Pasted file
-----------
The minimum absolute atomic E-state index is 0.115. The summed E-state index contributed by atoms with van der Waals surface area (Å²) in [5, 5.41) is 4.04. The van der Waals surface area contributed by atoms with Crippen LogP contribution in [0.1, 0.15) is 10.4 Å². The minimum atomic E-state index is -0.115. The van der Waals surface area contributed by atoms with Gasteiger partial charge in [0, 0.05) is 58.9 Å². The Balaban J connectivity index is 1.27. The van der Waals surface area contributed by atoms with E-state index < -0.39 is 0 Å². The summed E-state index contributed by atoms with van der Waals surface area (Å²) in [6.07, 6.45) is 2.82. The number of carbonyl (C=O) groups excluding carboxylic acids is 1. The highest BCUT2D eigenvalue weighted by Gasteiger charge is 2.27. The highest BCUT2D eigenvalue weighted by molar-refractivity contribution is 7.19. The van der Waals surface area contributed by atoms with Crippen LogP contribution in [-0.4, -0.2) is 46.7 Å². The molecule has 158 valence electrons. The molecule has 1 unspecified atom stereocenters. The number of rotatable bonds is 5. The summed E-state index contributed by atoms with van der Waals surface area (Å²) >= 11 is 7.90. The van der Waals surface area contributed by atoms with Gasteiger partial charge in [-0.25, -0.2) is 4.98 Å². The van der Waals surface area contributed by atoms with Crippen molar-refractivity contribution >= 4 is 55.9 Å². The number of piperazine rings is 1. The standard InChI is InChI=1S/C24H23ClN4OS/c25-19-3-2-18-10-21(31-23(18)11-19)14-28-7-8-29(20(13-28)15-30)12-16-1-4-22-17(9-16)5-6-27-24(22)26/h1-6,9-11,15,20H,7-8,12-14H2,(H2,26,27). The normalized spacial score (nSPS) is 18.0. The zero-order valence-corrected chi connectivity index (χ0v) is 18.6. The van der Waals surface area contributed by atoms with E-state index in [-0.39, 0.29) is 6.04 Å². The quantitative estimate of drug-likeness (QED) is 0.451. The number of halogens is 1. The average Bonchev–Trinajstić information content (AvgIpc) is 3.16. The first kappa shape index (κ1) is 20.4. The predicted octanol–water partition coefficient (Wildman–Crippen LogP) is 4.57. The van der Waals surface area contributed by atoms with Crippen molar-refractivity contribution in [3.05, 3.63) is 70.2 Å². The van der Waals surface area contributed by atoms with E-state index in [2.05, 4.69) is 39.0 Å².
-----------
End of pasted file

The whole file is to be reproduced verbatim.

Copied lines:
The minimum absolute atomic E-state index is 0.115. The summed E-state index contributed by atoms with van der Waals surface area (Å²) in [5, 5.41) is 4.04. The van der Waals surface area contributed by atoms with Crippen LogP contribution in [0.1, 0.15) is 10.4 Å². The minimum atomic E-state index is -0.115. The van der Waals surface area contributed by atoms with Gasteiger partial charge in [0, 0.05) is 58.9 Å². The Balaban J connectivity index is 1.27. The van der Waals surface area contributed by atoms with E-state index < -0.39 is 0 Å². The summed E-state index contributed by atoms with van der Waals surface area (Å²) in [6.07, 6.45) is 2.82. The number of carbonyl (C=O) groups excluding carboxylic acids is 1. The highest BCUT2D eigenvalue weighted by Gasteiger charge is 2.27. The highest BCUT2D eigenvalue weighted by molar-refractivity contribution is 7.19. The van der Waals surface area contributed by atoms with Crippen LogP contribution in [-0.4, -0.2) is 46.7 Å². The molecule has 158 valence electrons. The molecule has 1 unspecified atom stereocenters. The number of rotatable bonds is 5. The summed E-state index contributed by atoms with van der Waals surface area (Å²) >= 11 is 7.90. The van der Waals surface area contributed by atoms with Gasteiger partial charge in [-0.25, -0.2) is 4.98 Å². The van der Waals surface area contributed by atoms with Crippen molar-refractivity contribution >= 4 is 55.9 Å². The number of piperazine rings is 1. The standard InChI is InChI=1S/C24H23ClN4OS/c25-19-3-2-18-10-21(31-23(18)11-19)14-28-7-8-29(20(13-28)15-30)12-16-1-4-22-17(9-16)5-6-27-24(22)26/h1-6,9-11,15,20H,7-8,12-14H2,(H2,26,27). The normalized spacial score (nSPS) is 18.0. The zero-order valence-corrected chi connectivity index (χ0v) is 18.6. The van der Waals surface area contributed by atoms with E-state index in [-0.39, 0.29) is 6.04 Å². The quantitative estimate of drug-likeness (QED) is 0.451. The number of halogens is 1. The average Bonchev–Trinajstić information content (AvgIpc) is 3.16. The first kappa shape index (κ1) is 20.4. The predicted octanol–water partition coefficient (Wildman–Crippen LogP) is 4.57. The van der Waals surface area contributed by atoms with Crippen molar-refractivity contribution in [3.05, 3.63) is 70.2 Å². The van der Waals surface area contributed by atoms with E-state index in [2.05, 4.69) is 39.0 Å².